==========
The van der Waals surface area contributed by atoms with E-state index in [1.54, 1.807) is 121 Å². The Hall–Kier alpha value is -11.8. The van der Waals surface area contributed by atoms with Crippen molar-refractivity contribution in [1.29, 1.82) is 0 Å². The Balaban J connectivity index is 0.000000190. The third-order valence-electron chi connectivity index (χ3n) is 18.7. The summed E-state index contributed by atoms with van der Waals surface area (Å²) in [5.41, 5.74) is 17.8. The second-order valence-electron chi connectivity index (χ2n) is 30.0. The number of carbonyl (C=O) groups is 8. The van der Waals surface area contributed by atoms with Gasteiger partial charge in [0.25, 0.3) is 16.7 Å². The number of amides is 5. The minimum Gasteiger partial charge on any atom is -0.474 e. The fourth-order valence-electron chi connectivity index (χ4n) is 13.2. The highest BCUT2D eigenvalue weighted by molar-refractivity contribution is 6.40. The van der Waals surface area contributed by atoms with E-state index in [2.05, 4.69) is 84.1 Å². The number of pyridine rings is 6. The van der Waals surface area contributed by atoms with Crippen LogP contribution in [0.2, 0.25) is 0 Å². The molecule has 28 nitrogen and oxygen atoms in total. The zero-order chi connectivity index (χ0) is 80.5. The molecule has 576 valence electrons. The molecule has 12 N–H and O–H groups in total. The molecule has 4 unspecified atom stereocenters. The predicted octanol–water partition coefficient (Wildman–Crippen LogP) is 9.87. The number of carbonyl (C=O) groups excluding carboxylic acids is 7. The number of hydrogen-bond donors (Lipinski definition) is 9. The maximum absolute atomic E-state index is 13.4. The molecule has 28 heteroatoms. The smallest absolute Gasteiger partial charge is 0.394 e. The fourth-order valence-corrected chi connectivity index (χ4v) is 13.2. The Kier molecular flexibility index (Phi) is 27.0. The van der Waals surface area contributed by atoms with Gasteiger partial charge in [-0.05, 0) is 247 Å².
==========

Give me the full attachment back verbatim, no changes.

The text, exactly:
The van der Waals surface area contributed by atoms with E-state index in [1.54, 1.807) is 121 Å². The Hall–Kier alpha value is -11.8. The van der Waals surface area contributed by atoms with Crippen molar-refractivity contribution in [1.29, 1.82) is 0 Å². The Balaban J connectivity index is 0.000000190. The third-order valence-electron chi connectivity index (χ3n) is 18.7. The summed E-state index contributed by atoms with van der Waals surface area (Å²) in [5.41, 5.74) is 17.8. The second-order valence-electron chi connectivity index (χ2n) is 30.0. The number of carbonyl (C=O) groups is 8. The van der Waals surface area contributed by atoms with Gasteiger partial charge in [0.25, 0.3) is 16.7 Å². The number of amides is 5. The minimum Gasteiger partial charge on any atom is -0.474 e. The fourth-order valence-electron chi connectivity index (χ4n) is 13.2. The highest BCUT2D eigenvalue weighted by molar-refractivity contribution is 6.40. The van der Waals surface area contributed by atoms with E-state index in [2.05, 4.69) is 84.1 Å². The number of pyridine rings is 6. The van der Waals surface area contributed by atoms with Crippen LogP contribution in [0.2, 0.25) is 0 Å². The molecule has 28 nitrogen and oxygen atoms in total. The zero-order chi connectivity index (χ0) is 80.5. The molecule has 576 valence electrons. The molecule has 12 N–H and O–H groups in total. The molecule has 4 unspecified atom stereocenters. The predicted octanol–water partition coefficient (Wildman–Crippen LogP) is 9.87. The number of carbonyl (C=O) groups excluding carboxylic acids is 7. The number of hydrogen-bond donors (Lipinski definition) is 9. The maximum absolute atomic E-state index is 13.4. The molecule has 28 heteroatoms. The smallest absolute Gasteiger partial charge is 0.394 e. The fourth-order valence-corrected chi connectivity index (χ4v) is 13.2. The Kier molecular flexibility index (Phi) is 27.0. The van der Waals surface area contributed by atoms with Gasteiger partial charge in [-0.05, 0) is 247 Å².